Worldwide fallout from the recent revelations that the National Security Agency is monitoring Internet communications could damage the ability of U.S. IT companies to work with customers worldwide, and could even change the fabric of the Internet itself.

Officials from worldwide governments — some of which have stronger data privacy laws than does the U.S. — leapt to condemn the NSA’s PRISM program.

And this wasn’t just a “Shocked! Shocked, I am!” reaction. These government officials were really pissed off.

Now it’s looking as though companies worldwide — many of which had already expressed concern about data sovereignty issues — are putting their money where their mouth is and reconsidering working with U.S. companies, which are subject to U.S. government oversight even when operating in other countries. And non-U.S. competitors are apparently encouraging such concerns. “The move reflects powerful differences in the way that Americans and Europeans view privacy — and just happens to coincide quite nicely with the commercial interests of European Internet companies,” notes Steve Rosenbush in the Wall Street Journal.

This is particularly the case for cloud vendors. In June and July, the Cloud Security Alliance surveyed its members and found that 10 percent of respondents who didn’t reside in the U.S. had already cancelled a project with a U.S.-based cloud computing provider, while 56 percent said that they would be less likely to use a U.S.-based cloud computing service. For U.S. residents, 36 percent indicated that the NSA leaks made it more difficult for them to do business outside of the United States (though 64 percent said they didn’t).

“The U.S. cloud computing industry stands to lose $22 to $35 billion over the next three years as a result of the recent revelations about the NSA’s electronic surveillance programs,” predicts the Information Technology and Innovation Foundation in its report How Much Will PRISM Cost the U.S. Cloud Computing Industry?, released earlier this month. That would mean U.S. companies could lose from 10 to 20 percent to non-U.S. vendors by 2016. “It is clear that if the U.S. government continues to impede U.S. cloud computing providers, other nations are more than willing to step in to grow their own industries at the expense of U.S. businesses,” the report concludes.

“If European cloud customers cannot trust the United States government, then maybe they won't trust US cloud providers either,” Neelie Kroes, the European Commission vice-president who speaks on digital affairs, told The Guardian. “If I were an American cloud provider, I would be quite frustrated with my government right now."

James Staten of Forrester is even more pessimistic, expecting costs of up to $180 billion, or 25 percent, because he thinks U.S. companies will bypass the cloud as well. Moreover, he warns, non-U.S. companies could also take a hit due to similar actions by other governments.

And it’s not just computer companies — Brazil is even considering scuttling a $4 billion plan to buy fighter jets from the U.S. “"We cannot talk about the fighters now … . You cannot give such a contract to a country that you do not trust," Reuters quoted a high-level Brazilian official as saying.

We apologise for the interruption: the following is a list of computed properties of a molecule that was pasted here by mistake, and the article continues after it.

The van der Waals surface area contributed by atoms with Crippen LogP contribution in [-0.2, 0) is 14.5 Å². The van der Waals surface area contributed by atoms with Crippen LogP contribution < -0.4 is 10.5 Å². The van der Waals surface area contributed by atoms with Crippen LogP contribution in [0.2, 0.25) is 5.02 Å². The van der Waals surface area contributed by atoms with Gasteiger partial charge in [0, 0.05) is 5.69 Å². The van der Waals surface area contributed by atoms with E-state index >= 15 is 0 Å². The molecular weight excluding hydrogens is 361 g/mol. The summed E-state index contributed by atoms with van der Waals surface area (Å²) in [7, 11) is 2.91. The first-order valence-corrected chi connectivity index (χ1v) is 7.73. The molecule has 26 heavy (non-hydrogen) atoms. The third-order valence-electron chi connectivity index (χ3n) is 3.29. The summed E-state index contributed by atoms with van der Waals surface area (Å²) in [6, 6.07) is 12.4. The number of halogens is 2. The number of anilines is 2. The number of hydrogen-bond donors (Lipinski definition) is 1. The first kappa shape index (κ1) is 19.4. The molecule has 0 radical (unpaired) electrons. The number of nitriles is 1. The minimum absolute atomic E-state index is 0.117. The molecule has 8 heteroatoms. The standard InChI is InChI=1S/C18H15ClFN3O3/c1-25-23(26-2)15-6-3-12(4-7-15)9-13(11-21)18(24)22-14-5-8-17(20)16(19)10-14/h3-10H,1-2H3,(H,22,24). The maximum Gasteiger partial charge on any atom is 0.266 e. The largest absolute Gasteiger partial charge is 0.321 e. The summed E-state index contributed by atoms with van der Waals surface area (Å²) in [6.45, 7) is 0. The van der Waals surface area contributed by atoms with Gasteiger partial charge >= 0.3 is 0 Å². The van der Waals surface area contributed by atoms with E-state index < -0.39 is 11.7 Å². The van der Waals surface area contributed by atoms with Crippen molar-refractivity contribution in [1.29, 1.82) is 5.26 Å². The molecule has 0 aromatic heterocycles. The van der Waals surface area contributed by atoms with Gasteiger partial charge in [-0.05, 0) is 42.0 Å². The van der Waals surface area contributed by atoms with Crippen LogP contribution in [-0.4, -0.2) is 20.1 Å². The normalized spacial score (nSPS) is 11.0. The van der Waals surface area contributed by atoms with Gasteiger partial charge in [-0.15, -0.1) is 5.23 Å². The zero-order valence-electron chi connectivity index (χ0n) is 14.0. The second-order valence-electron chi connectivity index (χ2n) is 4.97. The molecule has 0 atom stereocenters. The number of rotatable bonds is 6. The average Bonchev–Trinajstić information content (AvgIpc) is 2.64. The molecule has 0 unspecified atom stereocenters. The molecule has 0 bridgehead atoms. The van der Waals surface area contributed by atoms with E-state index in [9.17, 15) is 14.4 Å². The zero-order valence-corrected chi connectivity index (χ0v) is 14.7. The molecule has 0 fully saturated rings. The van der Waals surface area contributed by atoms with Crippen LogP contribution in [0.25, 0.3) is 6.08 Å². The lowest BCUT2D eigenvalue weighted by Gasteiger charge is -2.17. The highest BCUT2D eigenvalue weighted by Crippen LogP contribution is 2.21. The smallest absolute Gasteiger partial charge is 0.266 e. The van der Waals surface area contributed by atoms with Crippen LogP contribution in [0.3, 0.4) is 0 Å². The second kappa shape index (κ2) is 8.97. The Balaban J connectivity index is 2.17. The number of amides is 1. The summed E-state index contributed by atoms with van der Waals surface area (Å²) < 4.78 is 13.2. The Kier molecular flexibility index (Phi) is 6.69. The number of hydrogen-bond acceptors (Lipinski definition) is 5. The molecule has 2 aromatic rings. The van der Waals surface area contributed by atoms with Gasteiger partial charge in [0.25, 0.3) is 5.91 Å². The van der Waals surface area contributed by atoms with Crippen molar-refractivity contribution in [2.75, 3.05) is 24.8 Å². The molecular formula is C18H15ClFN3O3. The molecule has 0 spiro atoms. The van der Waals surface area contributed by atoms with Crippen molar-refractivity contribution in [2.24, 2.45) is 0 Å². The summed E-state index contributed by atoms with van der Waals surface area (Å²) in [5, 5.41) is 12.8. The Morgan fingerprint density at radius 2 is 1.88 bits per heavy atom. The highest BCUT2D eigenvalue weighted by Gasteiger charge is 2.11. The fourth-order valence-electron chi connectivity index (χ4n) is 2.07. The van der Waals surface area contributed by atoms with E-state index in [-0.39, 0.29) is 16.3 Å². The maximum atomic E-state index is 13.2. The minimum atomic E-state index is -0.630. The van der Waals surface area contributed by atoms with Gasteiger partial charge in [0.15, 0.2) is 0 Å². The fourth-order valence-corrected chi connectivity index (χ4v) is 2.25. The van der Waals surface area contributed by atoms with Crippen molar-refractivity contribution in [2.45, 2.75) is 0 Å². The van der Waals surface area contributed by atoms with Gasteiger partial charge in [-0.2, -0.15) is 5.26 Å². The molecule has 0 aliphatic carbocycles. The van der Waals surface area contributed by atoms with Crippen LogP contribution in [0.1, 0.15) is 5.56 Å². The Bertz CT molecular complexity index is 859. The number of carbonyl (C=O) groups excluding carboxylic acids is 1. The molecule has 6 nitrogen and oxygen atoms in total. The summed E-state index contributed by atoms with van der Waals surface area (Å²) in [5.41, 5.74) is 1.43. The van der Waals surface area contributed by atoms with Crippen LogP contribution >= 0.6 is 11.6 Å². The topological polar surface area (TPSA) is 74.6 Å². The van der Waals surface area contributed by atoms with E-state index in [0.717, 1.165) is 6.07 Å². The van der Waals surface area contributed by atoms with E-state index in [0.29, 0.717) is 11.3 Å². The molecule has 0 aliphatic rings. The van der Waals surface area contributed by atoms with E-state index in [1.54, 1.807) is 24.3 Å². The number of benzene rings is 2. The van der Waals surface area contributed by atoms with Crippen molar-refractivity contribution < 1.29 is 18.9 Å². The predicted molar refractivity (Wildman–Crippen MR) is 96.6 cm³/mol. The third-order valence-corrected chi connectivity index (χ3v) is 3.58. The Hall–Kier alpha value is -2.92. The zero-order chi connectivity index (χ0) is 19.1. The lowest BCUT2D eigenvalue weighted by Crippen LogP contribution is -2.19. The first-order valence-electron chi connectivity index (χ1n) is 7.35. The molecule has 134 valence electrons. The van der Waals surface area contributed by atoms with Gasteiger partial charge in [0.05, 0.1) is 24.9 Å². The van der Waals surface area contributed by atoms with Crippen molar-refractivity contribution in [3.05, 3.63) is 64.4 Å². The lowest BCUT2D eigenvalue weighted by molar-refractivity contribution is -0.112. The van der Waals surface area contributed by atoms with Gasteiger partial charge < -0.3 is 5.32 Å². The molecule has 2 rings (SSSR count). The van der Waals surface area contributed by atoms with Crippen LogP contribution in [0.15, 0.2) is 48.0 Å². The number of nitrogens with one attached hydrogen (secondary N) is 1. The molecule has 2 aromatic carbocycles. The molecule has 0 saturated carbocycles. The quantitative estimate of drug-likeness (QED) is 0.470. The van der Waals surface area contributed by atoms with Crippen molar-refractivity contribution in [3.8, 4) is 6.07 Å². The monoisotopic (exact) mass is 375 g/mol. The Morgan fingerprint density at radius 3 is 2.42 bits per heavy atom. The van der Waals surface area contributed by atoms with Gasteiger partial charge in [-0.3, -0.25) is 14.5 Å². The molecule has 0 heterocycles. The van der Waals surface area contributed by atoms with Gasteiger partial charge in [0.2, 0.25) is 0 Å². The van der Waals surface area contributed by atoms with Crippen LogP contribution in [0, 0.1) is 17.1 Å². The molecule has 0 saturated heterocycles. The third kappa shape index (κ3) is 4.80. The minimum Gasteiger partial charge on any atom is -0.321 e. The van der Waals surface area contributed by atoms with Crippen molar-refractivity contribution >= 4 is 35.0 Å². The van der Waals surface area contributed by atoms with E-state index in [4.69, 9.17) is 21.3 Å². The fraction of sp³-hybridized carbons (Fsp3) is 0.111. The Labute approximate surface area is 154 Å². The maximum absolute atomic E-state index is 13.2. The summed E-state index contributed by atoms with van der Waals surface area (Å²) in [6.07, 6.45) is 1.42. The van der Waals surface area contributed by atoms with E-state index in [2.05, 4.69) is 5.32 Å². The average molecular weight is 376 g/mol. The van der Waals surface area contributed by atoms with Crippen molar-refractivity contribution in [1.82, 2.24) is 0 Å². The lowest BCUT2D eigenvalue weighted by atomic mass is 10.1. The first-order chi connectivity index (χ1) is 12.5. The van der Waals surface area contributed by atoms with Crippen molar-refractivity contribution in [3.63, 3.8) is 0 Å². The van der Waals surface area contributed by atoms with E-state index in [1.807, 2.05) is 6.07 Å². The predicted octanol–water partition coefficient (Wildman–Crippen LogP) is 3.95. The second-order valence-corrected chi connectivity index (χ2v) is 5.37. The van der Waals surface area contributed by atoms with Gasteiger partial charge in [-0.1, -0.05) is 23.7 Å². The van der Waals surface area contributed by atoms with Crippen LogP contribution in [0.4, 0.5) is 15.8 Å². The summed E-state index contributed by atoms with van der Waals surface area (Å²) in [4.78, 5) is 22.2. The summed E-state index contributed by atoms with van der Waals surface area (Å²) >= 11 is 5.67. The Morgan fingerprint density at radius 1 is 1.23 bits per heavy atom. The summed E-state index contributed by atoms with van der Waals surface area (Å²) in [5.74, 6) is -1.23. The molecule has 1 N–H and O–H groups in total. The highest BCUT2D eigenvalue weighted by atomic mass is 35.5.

In addition, Germany’s leading telecom company announced that all email flowing among three of the nation’s email services will remain on German servers at all times, reports Rosenbush. Such international siloing adds complexity and cost to IT operations, David Horrigan, an analyst and attorney at 451 Research, told the Journal. Not to mention, it defeats the entire purpose for which the Internet was intended.

Consequently, the NSA revelations could affect the way the Internet itself is governed. Against worldwide pressure, the U.S. has worked to maintain its major role in Internet governing agencies such as the Internet Corporation for Assigned Names and Numbers, or ICANN, which maintains the Domain Name System.

Now, some countries, notably Russia, where NSA whistleblower Edward Snowden fled after making his revelations, are saying that that the U.S. shouldn’t be trusted with such a pivotal role. These countries, a number of which have already indicated that they would like more control over how their citizens use the Internet, have been suggesting that the U.N. should have a large role in how the Internet is managed.

“The Russian Senate is also proposing the creation of a United Nations agency to monitor collection and use of personal data, akin to the International Atomic Energy Agency, which oversees nuclear materials, to keep tabs on firms like Facebook and Google that harvest personal data,” reports the New York Times. “Many independent advocates for Internet freedom have for years, however, characterized the Russian policy proposals as deeply worrying, for their potential to hamper free communication across borders and expose political dissidents inside authoritarian states to persecution.” The Russian proposal is getting support from some other countries, like Brazil.

Such efforts have been going on for several years, but the NSA revelations may have given their backers new ammunition, and the potential to change the Internet for years to come.